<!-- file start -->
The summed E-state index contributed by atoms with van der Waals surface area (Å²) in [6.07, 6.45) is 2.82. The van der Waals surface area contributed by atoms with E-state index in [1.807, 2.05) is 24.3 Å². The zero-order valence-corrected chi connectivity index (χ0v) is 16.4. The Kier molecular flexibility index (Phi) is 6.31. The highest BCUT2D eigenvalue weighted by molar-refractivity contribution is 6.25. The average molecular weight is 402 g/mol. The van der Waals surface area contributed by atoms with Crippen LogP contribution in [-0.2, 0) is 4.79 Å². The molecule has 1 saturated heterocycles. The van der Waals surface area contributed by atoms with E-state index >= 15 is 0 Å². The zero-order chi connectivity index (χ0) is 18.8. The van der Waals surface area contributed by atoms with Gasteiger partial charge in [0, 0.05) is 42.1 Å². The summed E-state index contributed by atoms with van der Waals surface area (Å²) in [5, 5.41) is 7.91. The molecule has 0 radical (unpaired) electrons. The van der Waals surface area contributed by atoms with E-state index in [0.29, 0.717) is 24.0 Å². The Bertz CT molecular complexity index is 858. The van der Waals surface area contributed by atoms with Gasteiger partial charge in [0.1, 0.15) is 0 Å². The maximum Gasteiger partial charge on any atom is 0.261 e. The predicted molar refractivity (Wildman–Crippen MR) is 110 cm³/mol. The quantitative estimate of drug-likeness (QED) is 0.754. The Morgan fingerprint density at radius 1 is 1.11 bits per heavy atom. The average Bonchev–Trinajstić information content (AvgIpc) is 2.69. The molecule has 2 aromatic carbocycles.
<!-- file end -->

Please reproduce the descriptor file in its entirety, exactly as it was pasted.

The summed E-state index contributed by atoms with van der Waals surface area (Å²) in [6.07, 6.45) is 2.82. The van der Waals surface area contributed by atoms with E-state index in [1.807, 2.05) is 24.3 Å². The zero-order valence-corrected chi connectivity index (χ0v) is 16.4. The Kier molecular flexibility index (Phi) is 6.31. The highest BCUT2D eigenvalue weighted by molar-refractivity contribution is 6.25. The average molecular weight is 402 g/mol. The van der Waals surface area contributed by atoms with Crippen LogP contribution in [-0.2, 0) is 4.79 Å². The molecule has 1 saturated heterocycles. The van der Waals surface area contributed by atoms with E-state index >= 15 is 0 Å². The zero-order chi connectivity index (χ0) is 18.8. The van der Waals surface area contributed by atoms with Gasteiger partial charge in [0, 0.05) is 42.1 Å². The summed E-state index contributed by atoms with van der Waals surface area (Å²) in [5, 5.41) is 7.91. The molecule has 0 radical (unpaired) electrons. The van der Waals surface area contributed by atoms with E-state index in [0.29, 0.717) is 24.0 Å². The Bertz CT molecular complexity index is 858. The van der Waals surface area contributed by atoms with Gasteiger partial charge in [0.1, 0.15) is 0 Å². The maximum Gasteiger partial charge on any atom is 0.261 e. The predicted molar refractivity (Wildman–Crippen MR) is 110 cm³/mol. The quantitative estimate of drug-likeness (QED) is 0.754. The Morgan fingerprint density at radius 1 is 1.11 bits per heavy atom. The average Bonchev–Trinajstić information content (AvgIpc) is 2.69. The molecule has 2 aromatic carbocycles.